Child Tax Credit Scams Exist, IRS Issues Warning to Parents

Photo: (Photo : FREDERIC J. BROWN/AFP via Getty Images)

The Internal Revenue Services (IRS) has issued a warning to parents about child tax credit scams instigated by thieves who may use the payments to bait clueless victims.

In a statement on the IRS site, the agency told parents that they would never initiate contact with individuals to request their financial or personal detail. The IRS said they do not get in touch with the taxpayer via text, email, or social media. If a person receives IRS communications through text, email, or social media, they must report these activities to the agency.

The IRS makes phone calls to taxpayers but never through pre-recorded messages. An IRS representative will not leave a voice mail informing people a warrant could be issued for their arrest if they don't give out their information.

The scammers will allegedly fool the victims into providing more information before receiving their child tax credit payments. Worse, some of these scammers would request payments through wire transfer, cryptocurrency, or gift cards, or they would ask people to click on website links that look legitimate but may lead to identity theft or tax fraud.

No Further Action Needed

However, the IRS reminded the public that if they filed their tax returns for 2020 or 2019, they wouldn't have to do anything else to receive the payments. Their tax returns serve as their automatic enrollment for the rollout, and they may check for their eligibility by looking through the Advance Child Tax Credit Payments in 2021 program on the IRS official site.

Read AlsoMonthly Payments for Child Tax Credit Could Be Bad News for Some Parents 

On the other hand, non-filers who still do not have their information on file with the IRS can be eligible for child tax credit payments if they provided details through the Child Tax Credit Non-filer Sign-up Tool.  

Millions of American taxpayers received the payments last July 15. The IRS said 86 percent of taxpayers opted to get their child tax credit payments through their nominated bank account. The rest got their paper checks in the mail.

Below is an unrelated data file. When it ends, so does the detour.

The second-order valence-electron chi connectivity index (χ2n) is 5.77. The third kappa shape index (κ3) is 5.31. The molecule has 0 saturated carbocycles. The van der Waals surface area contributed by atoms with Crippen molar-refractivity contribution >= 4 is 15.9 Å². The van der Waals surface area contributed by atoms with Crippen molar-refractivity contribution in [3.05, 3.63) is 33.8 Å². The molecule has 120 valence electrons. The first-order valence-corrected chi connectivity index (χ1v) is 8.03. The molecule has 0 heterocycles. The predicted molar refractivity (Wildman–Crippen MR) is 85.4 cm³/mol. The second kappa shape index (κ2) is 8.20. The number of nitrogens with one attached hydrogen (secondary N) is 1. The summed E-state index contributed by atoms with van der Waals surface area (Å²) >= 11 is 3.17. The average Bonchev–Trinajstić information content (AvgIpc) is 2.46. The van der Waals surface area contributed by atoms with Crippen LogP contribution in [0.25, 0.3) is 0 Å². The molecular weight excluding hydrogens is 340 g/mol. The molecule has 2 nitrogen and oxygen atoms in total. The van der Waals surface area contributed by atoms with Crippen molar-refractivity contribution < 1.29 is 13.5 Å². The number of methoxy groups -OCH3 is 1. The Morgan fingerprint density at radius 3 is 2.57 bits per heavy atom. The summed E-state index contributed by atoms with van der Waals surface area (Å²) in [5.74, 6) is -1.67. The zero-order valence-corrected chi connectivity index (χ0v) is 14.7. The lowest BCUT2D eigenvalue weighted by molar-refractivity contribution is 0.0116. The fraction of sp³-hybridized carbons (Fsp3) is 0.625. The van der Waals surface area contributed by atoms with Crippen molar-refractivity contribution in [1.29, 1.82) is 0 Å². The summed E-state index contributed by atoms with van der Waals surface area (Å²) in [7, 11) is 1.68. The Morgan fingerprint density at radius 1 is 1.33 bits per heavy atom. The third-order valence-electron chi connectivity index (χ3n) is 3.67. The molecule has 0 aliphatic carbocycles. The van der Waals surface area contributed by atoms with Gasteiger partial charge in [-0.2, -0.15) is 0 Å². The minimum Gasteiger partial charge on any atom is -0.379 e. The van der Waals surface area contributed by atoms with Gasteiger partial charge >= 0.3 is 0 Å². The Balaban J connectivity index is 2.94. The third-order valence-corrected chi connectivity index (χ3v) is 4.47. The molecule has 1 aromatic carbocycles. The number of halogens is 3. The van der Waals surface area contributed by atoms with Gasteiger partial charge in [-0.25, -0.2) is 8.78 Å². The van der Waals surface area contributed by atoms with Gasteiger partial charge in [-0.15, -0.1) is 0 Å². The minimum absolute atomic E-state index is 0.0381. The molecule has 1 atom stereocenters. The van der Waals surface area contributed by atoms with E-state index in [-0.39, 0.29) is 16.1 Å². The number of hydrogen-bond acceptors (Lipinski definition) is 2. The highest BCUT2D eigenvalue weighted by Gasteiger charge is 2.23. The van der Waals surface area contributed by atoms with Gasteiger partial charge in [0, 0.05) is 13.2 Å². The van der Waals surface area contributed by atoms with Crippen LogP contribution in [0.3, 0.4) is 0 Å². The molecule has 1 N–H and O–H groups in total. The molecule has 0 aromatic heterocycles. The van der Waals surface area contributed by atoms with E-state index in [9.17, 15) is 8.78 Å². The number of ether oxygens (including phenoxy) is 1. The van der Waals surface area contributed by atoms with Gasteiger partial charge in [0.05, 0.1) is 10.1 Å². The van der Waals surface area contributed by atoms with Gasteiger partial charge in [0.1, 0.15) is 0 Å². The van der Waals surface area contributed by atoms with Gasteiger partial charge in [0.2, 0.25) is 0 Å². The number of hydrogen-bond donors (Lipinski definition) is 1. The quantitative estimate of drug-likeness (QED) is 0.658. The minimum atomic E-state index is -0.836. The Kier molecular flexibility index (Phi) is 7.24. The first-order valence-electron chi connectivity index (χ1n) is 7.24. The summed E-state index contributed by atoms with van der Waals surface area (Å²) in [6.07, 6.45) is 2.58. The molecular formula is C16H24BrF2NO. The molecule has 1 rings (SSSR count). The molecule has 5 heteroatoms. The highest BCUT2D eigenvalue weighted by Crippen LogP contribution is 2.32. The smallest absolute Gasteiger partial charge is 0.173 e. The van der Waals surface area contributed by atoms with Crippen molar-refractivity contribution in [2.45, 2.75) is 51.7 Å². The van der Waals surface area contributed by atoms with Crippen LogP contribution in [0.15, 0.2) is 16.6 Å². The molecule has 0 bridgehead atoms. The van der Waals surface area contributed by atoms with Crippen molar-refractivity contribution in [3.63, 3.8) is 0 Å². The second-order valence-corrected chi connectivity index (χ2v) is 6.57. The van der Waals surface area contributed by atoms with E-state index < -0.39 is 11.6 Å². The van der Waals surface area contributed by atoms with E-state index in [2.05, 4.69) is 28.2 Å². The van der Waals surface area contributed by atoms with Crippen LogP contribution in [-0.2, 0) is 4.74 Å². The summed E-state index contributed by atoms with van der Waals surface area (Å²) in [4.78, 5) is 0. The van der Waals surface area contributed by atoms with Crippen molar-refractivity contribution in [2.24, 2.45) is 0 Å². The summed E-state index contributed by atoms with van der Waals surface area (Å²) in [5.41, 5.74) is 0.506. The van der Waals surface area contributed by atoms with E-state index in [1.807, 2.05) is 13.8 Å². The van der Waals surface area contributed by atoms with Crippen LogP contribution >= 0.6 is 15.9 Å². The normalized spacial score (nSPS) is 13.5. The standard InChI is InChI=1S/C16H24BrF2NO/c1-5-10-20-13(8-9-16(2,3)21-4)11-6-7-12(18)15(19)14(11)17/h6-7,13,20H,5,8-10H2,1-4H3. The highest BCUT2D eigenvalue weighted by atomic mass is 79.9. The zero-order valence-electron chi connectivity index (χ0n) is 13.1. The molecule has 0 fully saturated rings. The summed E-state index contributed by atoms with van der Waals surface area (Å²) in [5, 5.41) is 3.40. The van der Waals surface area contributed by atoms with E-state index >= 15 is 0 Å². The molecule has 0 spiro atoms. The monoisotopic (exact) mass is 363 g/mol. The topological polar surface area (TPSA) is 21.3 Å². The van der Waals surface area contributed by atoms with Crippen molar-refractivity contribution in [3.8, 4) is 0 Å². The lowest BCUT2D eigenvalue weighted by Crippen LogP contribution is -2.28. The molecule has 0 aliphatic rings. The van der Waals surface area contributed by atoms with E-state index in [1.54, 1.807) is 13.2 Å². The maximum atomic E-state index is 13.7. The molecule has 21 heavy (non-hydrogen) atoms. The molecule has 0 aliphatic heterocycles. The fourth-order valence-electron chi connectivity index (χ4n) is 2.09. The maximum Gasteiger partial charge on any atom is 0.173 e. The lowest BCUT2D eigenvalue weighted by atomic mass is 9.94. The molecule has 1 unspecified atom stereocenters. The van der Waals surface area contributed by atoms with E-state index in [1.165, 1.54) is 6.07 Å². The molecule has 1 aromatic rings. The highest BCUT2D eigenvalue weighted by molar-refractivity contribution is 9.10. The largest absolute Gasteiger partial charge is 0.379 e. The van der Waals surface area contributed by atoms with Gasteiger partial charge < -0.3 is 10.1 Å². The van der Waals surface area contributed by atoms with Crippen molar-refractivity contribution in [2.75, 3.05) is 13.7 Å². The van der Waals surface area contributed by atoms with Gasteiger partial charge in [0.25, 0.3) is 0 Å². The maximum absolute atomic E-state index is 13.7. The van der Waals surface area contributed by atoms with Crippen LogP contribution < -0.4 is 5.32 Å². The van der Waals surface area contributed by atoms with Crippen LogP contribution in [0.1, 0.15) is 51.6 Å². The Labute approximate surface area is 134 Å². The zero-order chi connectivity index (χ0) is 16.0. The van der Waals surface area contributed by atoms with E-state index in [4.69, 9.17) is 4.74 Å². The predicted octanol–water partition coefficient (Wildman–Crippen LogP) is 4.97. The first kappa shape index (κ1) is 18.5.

Mom Lafleur Duncan of Brooklyn said that the money came at the right time as she used these to buy new clothes for her 13-year-old son. The rest of the money will pay the rent as Duncan and her husband have been out of jobs due to the pandemic.

However, Laurynn Vaughn said she had not received her payment yet despite filing her 2020 and 2019 tax returns. The mother, who has two young girls under five years old, said her payment is still pending upon checking the IRS online portal. If her payment does not come through, Vaughn can make a lump sum claim when she files for her 2021 tax return this April.

Issues with Child Tax Credit Payments

Per the IRS, taxpayers with issues, such as Vaugh, can always verify, update or make changes to their child tax credit payments using the IRS online portal. Some parents can still sign up and receive their credit in larger payments to catch up to the amount missed if they update their profiles on the portal.

However, taxpayers may also opt-out of the monthly payment scheme and, instead, collect this in one shot during next year's tax season. The portal also guides what taxpayers must do if they have an error in their payment.

Meanwhile, there are initiatives in Congress to make this program a permanent benefit for the American taxpayers. Currently, the expanded child tax credit scheme covers the 2021 financial year only.

Related Article: Child Tax Credit: What To Do With Delays, Missing Payments and Wrong Amount?

© 2021 ParentHerald.com All rights reserved. Do not reproduce without permission.

Real Time Analytics